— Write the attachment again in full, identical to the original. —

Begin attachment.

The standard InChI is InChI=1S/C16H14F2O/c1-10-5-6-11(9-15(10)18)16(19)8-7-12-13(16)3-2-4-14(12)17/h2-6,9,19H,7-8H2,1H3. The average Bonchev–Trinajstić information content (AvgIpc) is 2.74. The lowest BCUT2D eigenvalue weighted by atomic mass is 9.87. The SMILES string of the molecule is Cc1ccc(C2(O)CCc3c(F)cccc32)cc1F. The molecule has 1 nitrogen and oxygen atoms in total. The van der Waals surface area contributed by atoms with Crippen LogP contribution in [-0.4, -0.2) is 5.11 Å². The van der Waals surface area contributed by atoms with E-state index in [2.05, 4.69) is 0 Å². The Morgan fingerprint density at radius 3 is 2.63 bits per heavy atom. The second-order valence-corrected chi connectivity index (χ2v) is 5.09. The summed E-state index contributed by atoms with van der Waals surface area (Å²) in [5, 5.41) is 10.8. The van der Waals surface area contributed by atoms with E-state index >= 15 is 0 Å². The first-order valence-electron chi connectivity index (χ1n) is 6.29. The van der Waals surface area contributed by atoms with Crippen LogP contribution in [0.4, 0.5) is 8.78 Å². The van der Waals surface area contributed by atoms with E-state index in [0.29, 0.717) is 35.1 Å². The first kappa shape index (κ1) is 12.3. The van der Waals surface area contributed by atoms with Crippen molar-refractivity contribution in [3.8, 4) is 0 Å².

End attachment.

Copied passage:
The standard InChI is InChI=1S/C16H14F2O/c1-10-5-6-11(9-15(10)18)16(19)8-7-12-13(16)3-2-4-14(12)17/h2-6,9,19H,7-8H2,1H3. The average Bonchev–Trinajstić information content (AvgIpc) is 2.74. The lowest BCUT2D eigenvalue weighted by atomic mass is 9.87. The SMILES string of the molecule is Cc1ccc(C2(O)CCc3c(F)cccc32)cc1F. The molecule has 1 nitrogen and oxygen atoms in total. The van der Waals surface area contributed by atoms with Crippen LogP contribution in [-0.4, -0.2) is 5.11 Å². The van der Waals surface area contributed by atoms with E-state index in [2.05, 4.69) is 0 Å². The Morgan fingerprint density at radius 3 is 2.63 bits per heavy atom. The second-order valence-corrected chi connectivity index (χ2v) is 5.09. The summed E-state index contributed by atoms with van der Waals surface area (Å²) in [5, 5.41) is 10.8. The van der Waals surface area contributed by atoms with E-state index >= 15 is 0 Å². The first-order valence-electron chi connectivity index (χ1n) is 6.29. The van der Waals surface area contributed by atoms with Crippen LogP contribution in [0.4, 0.5) is 8.78 Å². The van der Waals surface area contributed by atoms with E-state index in [0.29, 0.717) is 35.1 Å². The first kappa shape index (κ1) is 12.3. The van der Waals surface area contributed by atoms with Crippen molar-refractivity contribution in [3.8, 4) is 0 Å².